Jennifer ELDRIDGE, Appellant, v. COLUMBIA MUTUAL INSURANCE COMPANY, Respondent.
Jennifer Eldridge appeals from a summary judgment ruling that denied coverage under an automobile insurance policy issued by Columbia Mutual Insurance Company. Eldridge contends the circuit court erred in granting summary judgment because the insurance policy was ambiguous in failing to define the term “driver.” As explained herein, we find no ambiguity and affirm the summary judgment.
When considering appeals from summary judgments, we review the record in the light most favorable to the party against whom judgment was entered. ITT Commercial Fin. Corp. v. Mid-Am. Marine Supply Corp., 854 S.W.2d 371, 376 (Mo.banc 1993). We take as true the facts set forth by affidavit or otherwise in support of a party's motion unless contradicted by the other party's response to the summary judgment motion. Id. We give the non-prevailing party the benefit of all reasonable inferences from the record. Id.
The underlying facts in this case are not in dispute. On February 2, 2004, Jennifer Eldridge's son, Gage Savage, was a passenger in a 1990 Ford Tempo owned by Gage Savage's father, Joshua Savage, and driven by Victoria Savage, Gage Savage's step-mother. The Ford Tempo was traveling north on Missouri State Route B, south of Boonville, when it collided with a vehicle driven by Robert Bail. As a result of the collision, Gage Savage died.
The Ford Tempo was covered under an insurance policy issued to Joshua Savage by American Standard Insurance. Eldridge sought the policy limits from American Standard, but the coverage afforded by that policy is not at issue in this case.
Eldridge also sought the policy limits from Columbia Mutual Insurance Company. The Columbia Mutual policy insured a 2000 Chevrolet Malibu that was not involved in the accident. The Columbia Mutual policy showed John Earnest as the named insured and his daughter, Victoria Earnest (whose married name is now Savage) as a driver of the Chevrolet Malibu. Columbia Mutual refused Eldridge's demand for payment on grounds that Victoria Savage was not an insured under the policy because she was not driving the Chevrolet Malibu at the time of the accident.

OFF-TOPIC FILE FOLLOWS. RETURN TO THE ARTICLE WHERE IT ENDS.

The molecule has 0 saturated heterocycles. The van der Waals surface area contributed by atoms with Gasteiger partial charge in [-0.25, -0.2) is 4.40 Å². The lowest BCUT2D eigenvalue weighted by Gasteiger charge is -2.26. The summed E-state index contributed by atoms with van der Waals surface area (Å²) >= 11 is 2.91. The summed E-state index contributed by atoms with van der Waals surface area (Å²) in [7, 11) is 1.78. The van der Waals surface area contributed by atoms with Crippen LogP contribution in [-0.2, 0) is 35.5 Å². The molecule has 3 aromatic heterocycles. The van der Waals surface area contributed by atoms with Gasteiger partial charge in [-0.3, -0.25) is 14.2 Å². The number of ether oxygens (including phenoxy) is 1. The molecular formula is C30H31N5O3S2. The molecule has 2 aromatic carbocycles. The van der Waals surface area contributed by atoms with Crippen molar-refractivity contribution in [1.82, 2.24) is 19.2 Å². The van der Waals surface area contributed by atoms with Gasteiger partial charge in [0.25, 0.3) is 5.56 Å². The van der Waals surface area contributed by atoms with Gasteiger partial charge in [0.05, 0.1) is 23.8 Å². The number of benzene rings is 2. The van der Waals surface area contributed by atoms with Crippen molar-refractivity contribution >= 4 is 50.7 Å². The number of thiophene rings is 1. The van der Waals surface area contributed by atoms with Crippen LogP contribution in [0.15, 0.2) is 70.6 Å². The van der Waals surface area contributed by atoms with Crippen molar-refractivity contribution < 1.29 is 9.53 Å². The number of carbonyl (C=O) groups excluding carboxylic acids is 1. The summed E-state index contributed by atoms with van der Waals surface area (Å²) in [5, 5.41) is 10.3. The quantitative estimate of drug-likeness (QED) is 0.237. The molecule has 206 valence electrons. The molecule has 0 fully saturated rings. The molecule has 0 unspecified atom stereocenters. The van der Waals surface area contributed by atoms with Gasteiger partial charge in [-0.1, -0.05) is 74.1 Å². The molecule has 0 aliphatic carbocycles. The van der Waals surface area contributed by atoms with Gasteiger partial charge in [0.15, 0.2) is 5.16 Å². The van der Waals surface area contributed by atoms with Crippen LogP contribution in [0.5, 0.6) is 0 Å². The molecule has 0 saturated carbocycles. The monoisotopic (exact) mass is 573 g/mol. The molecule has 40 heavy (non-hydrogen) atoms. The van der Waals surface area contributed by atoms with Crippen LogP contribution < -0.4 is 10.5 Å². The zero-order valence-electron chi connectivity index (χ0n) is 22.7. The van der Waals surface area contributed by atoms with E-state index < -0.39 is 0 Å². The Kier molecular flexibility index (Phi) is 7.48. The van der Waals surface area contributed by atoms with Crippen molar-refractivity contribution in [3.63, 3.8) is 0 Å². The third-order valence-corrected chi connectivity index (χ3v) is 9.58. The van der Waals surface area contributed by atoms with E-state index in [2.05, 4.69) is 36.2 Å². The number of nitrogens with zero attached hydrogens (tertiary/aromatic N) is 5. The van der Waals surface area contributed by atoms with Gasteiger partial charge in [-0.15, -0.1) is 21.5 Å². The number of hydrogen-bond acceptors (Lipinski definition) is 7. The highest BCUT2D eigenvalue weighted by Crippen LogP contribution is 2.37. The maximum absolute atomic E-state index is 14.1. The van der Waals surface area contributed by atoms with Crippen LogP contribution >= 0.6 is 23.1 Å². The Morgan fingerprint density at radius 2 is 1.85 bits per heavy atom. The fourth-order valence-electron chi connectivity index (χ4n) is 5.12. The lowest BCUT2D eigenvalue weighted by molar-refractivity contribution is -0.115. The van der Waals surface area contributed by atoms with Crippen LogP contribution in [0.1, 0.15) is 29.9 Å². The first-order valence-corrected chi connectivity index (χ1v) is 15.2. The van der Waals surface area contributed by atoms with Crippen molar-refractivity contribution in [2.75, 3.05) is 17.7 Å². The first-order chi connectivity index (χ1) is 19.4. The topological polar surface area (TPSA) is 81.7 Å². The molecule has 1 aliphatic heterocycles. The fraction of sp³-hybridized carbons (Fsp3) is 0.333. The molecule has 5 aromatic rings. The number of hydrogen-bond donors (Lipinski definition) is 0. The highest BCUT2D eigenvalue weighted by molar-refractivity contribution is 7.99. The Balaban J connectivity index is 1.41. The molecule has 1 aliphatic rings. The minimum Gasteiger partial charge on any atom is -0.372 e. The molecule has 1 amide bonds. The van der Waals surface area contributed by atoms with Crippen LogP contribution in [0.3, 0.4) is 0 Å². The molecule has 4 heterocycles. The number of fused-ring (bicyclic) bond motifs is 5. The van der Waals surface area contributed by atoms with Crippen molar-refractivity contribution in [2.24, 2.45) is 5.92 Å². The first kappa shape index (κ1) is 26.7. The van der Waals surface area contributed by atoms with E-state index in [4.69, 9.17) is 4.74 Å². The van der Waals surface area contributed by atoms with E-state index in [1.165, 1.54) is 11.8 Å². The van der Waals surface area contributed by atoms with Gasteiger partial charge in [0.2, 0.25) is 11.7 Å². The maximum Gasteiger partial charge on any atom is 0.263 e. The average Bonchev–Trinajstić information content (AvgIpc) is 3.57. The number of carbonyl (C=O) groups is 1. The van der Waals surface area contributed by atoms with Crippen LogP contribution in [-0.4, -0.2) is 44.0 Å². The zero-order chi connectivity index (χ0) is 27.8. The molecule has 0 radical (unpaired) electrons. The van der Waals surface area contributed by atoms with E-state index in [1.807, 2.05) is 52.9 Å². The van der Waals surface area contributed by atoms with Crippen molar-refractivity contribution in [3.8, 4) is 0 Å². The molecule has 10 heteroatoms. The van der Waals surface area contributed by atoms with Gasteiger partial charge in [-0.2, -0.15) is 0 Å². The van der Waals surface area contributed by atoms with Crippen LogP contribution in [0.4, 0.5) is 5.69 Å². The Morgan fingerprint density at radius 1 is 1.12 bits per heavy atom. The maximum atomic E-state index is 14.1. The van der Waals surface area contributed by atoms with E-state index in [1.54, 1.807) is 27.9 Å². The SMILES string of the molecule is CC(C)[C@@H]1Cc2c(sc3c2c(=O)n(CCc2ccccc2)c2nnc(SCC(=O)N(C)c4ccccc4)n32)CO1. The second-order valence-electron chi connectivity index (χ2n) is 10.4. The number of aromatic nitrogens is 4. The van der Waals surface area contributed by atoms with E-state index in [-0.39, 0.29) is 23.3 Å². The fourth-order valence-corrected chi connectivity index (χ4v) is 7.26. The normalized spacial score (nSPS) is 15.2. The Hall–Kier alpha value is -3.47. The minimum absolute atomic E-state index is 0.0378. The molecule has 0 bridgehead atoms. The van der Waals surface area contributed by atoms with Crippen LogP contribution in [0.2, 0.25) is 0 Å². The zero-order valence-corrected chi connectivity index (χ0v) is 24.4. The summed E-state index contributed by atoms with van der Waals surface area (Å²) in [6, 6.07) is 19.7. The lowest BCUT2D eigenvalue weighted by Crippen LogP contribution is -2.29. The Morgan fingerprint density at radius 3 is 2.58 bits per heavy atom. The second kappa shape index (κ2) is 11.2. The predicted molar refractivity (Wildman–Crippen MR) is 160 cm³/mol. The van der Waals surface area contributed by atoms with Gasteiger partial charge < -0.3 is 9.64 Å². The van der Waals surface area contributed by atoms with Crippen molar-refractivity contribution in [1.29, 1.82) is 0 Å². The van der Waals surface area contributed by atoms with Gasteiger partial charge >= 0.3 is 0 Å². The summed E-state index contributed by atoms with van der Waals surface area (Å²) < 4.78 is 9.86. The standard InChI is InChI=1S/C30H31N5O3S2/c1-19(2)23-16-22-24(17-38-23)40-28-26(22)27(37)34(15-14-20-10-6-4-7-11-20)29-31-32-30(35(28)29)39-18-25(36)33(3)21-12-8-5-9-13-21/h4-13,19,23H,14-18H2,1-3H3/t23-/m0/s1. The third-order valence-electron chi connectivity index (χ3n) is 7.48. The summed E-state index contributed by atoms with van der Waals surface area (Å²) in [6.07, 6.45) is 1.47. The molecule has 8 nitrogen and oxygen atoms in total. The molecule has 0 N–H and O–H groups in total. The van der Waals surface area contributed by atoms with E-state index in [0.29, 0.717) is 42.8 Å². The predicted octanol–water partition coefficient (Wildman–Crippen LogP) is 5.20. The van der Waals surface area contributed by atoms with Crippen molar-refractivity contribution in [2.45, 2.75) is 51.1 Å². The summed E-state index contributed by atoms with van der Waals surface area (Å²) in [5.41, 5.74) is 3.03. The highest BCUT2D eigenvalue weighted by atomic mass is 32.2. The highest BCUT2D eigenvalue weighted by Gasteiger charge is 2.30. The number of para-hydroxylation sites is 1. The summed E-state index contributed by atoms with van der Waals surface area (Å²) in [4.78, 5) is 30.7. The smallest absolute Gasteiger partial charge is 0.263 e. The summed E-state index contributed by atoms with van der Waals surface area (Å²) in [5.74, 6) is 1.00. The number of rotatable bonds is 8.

Eldridge filed a wrongful death action against Victoria Savage and acquired a judgment against Victoria Savage in the amount of $450,000. Eldridge and Victoria Savage thereupon entered into an agreement with a restricted partial release, reservation of claim, and covenant not to execute. Victoria Savage agreed to entry of a consent judgment in the amount of $450,000 in favor of Eldridge, and Eldridge agreed that she would not execute against the real or personal property of Victoria Savage and that she would seek to satisfy the judgment from the American Standard policy, the Columbia Mutual policy, and any claims or causes of action that she may have against other persons or entities. Joshua Savage also agreed that Eldridge was entitled to 100% of the proceeds from the American Standard and Columbia Mutual policies. Based on those agreements, the circuit court ordered American Standard to pay its policy limits of $25,000 to Eldridge for the wrongful death of Gage Savage.